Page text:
And with that he thumbed the light switch.
Jansen blinked for focus, then gaped as his eyes came to rest on a pair of industrial ovens, beside which rested a long counter of the sort found only in shops owned by the likes of Max and Antonio. A deli counter.
"Looks like we're in for a little competition," the man continued with a chuckle. He motioned for Jansen to follow. "C'mon," he said. "Might as well do a bit of digging. Name's Travis, by the way." He offered his hand.
Jansen shook it. "Jansen," he replied in kind.
They began sorting through the boxes for further clues, the search eventually yielding a stack of promotional posters that not only revealed the name of the future business in bold letters: "Toasty Time," but also exposed the deli's promotional angle by means of a large picture and a slogan, which simply read: "Yum, Yum! Toasty!"
The sandwich depicted on the poster made Jansen's mouth water. Fully twice the size of anything Max or Antonio offered, and with twice the toppings to boot, it looked like a meal fit for a family, never mind a single guy on the run. The bread was not only toasted (according to a bit of smaller print, all their sandwiches came toasted) but also of the low-carb variety, i.e., healthy.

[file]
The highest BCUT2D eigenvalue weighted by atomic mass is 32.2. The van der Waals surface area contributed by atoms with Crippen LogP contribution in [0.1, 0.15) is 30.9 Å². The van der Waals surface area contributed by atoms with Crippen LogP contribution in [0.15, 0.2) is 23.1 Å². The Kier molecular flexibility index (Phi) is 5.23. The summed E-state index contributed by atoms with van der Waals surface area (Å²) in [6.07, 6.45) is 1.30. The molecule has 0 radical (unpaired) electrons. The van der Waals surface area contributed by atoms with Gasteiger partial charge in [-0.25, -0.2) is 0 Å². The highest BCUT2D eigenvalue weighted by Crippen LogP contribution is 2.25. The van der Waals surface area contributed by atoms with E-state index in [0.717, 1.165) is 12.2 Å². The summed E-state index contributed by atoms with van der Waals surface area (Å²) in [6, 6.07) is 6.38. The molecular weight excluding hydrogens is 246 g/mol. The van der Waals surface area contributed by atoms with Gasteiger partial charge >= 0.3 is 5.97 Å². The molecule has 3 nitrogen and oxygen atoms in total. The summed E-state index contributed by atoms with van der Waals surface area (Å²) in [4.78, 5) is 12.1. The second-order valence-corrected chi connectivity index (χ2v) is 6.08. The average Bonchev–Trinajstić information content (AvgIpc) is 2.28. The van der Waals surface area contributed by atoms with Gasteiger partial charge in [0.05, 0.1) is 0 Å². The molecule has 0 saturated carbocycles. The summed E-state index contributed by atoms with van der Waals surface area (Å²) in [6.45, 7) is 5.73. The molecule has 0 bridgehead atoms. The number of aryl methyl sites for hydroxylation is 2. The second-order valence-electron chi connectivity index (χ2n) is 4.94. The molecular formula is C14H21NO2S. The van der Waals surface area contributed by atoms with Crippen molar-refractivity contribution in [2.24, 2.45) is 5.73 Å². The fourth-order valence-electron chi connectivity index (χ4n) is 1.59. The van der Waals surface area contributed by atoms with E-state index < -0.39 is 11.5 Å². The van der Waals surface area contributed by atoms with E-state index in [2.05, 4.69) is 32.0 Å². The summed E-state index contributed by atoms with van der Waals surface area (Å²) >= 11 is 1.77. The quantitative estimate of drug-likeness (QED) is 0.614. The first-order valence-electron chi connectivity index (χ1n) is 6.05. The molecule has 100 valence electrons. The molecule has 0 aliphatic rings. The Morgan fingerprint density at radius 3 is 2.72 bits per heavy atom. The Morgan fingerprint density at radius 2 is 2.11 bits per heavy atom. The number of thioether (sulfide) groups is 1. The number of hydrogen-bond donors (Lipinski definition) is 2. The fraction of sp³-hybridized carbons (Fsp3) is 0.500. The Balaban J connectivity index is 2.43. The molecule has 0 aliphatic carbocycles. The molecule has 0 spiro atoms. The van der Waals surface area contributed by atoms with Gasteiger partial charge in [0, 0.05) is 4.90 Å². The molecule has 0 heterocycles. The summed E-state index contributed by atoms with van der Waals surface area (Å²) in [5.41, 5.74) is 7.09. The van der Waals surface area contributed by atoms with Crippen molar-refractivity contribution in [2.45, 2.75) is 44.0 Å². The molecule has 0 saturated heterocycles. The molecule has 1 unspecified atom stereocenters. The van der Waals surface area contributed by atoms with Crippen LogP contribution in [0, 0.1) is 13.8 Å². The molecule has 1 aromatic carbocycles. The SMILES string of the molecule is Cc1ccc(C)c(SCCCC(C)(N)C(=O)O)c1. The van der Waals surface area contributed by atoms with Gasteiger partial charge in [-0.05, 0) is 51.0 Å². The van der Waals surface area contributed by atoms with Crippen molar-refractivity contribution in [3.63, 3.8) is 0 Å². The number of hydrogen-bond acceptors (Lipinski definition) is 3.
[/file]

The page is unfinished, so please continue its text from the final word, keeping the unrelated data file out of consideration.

Travis whistled low. "Yummy, indeed." He dropped his spent cigarette and ground it beneath his heel, after which he fixed his gaze on Jansen. "This ain't a promotional poster," he said, his tone becoming ominous, "it's a declaration of war." He paused momentarily, said, "You thinking what I'm thinking?"
Jansen was thinking about five large and a shattered kneecap. Might this upstart pay more than Max? Given the outrageous expense of a sniffer -- where the hell was he, anyway? -- the proprietor could certainly afford it. And since it would already be obvious that both the competitors had magickers on their payroll, it only seemed logical this one would be in the market for one, too. Additionally, the fact that there weren't any spells protecting the rear entrance made it pretty clear they hadn't hired one yet. Possibilities. Potential.